The EU can help tackle deforestation, environmental harm and human rights abuses by introducing mandatory due diligence – rules which require companies to identify and prevent the negative impact of their operations and supply chains.
ClientEarth legal experts have teamed up with Global Witness to produce a briefing for EU policy-makers outlining how greater scrutiny of business practices, imports, production and investments will greatly improve protections for people and the planet.
Due diligence is a comprehensive appraisal that businesses should undertake to avoid, prevent and address adverse impacts of their operations, suppliers and investments. In our globalised world, consumption and investment have driven and accelerated environmental destruction in some of our most precious and fragile landscapes.
Due diligence: voluntary approaches are not enough
The ClientEarth and Global Witness briefing, Strengthening Corporate Responsibility, calls for due diligence to be mandatory, because guidelines and voluntary approaches are currently failing to prevent widespread environmental destruction.
Clotilde Henriot is a senior law and policy advisor in our London office. She says: “Without strong regulation, environmental and human rights concerns are often secondary for businesses focused on their commercial interests. However it’s no longer possible to ignore the urgency of the current ecological and biodiversity crises we face. European decision-makers have the opportunity to make sure companies start considering these factors in their business decisions, if due diligence is a mandatory requirement.”
The briefing’s key recommendations for laws governing companies either based in or supplying to the EU include:
“The EU must show global leadership by taking concrete action to tackle #deforestation, environmental harm and #humanrights abuses” say ClientEarth’s Clotilde Henriot and @Global_Witness https://t.co/u2E1lKr9z4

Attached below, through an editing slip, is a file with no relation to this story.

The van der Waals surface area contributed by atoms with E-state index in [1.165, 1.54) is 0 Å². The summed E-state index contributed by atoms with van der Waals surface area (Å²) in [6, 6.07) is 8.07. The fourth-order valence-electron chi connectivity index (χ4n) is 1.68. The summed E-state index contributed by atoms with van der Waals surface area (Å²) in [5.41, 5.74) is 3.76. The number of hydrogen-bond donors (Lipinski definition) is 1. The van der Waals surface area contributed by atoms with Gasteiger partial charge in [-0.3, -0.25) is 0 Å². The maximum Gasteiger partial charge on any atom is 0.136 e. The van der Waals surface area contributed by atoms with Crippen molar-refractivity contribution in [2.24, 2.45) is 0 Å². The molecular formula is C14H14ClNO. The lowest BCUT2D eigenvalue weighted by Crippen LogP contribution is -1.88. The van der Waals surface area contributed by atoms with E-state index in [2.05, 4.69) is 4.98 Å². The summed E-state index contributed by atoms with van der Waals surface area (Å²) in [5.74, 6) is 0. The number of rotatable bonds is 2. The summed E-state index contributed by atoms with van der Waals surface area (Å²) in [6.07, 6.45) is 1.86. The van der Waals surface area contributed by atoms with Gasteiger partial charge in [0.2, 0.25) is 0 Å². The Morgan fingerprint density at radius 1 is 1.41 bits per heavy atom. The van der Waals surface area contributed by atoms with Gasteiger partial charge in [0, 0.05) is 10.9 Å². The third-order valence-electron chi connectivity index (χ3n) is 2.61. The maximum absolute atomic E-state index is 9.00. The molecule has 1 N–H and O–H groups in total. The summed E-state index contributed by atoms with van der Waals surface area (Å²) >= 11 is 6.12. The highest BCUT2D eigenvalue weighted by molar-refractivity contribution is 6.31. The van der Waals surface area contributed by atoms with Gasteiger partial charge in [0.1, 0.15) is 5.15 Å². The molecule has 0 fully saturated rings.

— ClientEarth (@ClientEarth) August 14, 2019
• Requiring companies to undertake detailed investigations that include introducing processes and systems to identify, assess and prevent risks – across their entire supply chain
• Standards to assess and deal with risks and impacts, including legality, environmental harm and human rights, referencing international standards
• Ensure standardised full disclosure and transparency through regular public reporting on supply chain due diligence policies and practices available on companies’ websites
• Effective, proportionate and dissuasive system of penalties to ensure compliance
Clotilde said the briefing drew on lessons learnt from Global Witness and ClientEarth’s combined experience of due diligence in operation across a range of sectors.
“The long-awaited publication of the EU’s deforestation policy paper is the perfect opportunity for the EU to show global leadership by taking concrete action to tackle deforestation, environmental harm and human rights abuses,” she said.
“By introducing mandatory due diligence we can help companies identify, mitigate and prevent risks and lessen the impacts of their business decisions on the environment, human rights and democracy.”